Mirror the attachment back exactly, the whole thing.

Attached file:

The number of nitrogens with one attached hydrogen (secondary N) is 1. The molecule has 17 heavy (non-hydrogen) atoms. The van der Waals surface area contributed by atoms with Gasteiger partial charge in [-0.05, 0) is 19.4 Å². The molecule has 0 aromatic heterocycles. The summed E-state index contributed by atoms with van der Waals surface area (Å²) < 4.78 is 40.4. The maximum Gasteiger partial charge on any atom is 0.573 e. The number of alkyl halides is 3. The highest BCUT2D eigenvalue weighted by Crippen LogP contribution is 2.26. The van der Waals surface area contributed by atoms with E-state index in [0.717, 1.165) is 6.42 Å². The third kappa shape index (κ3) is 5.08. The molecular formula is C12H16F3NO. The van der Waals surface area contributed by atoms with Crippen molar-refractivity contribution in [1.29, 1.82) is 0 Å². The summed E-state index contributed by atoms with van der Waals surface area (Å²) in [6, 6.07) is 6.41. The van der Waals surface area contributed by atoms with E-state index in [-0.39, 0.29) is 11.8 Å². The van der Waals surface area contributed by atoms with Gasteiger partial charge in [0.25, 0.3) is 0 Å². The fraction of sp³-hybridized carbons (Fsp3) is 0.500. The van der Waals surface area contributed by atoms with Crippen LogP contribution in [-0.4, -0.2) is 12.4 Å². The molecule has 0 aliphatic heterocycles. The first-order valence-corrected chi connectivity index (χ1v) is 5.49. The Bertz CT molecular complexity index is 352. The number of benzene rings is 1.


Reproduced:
The number of nitrogens with one attached hydrogen (secondary N) is 1. The molecule has 17 heavy (non-hydrogen) atoms. The van der Waals surface area contributed by atoms with Gasteiger partial charge in [-0.05, 0) is 19.4 Å². The molecule has 0 aromatic heterocycles. The summed E-state index contributed by atoms with van der Waals surface area (Å²) < 4.78 is 40.4. The maximum Gasteiger partial charge on any atom is 0.573 e. The number of alkyl halides is 3. The highest BCUT2D eigenvalue weighted by Crippen LogP contribution is 2.26. The van der Waals surface area contributed by atoms with E-state index in [0.717, 1.165) is 6.42 Å². The third kappa shape index (κ3) is 5.08. The molecular formula is C12H16F3NO. The van der Waals surface area contributed by atoms with Crippen molar-refractivity contribution in [1.29, 1.82) is 0 Å². The summed E-state index contributed by atoms with van der Waals surface area (Å²) in [6, 6.07) is 6.41. The van der Waals surface area contributed by atoms with E-state index in [-0.39, 0.29) is 11.8 Å². The van der Waals surface area contributed by atoms with Gasteiger partial charge in [0.25, 0.3) is 0 Å². The fraction of sp³-hybridized carbons (Fsp3) is 0.500. The van der Waals surface area contributed by atoms with Crippen LogP contribution in [-0.4, -0.2) is 12.4 Å². The molecule has 0 aliphatic heterocycles. The first-order valence-corrected chi connectivity index (χ1v) is 5.49. The Bertz CT molecular complexity index is 352. The number of benzene rings is 1.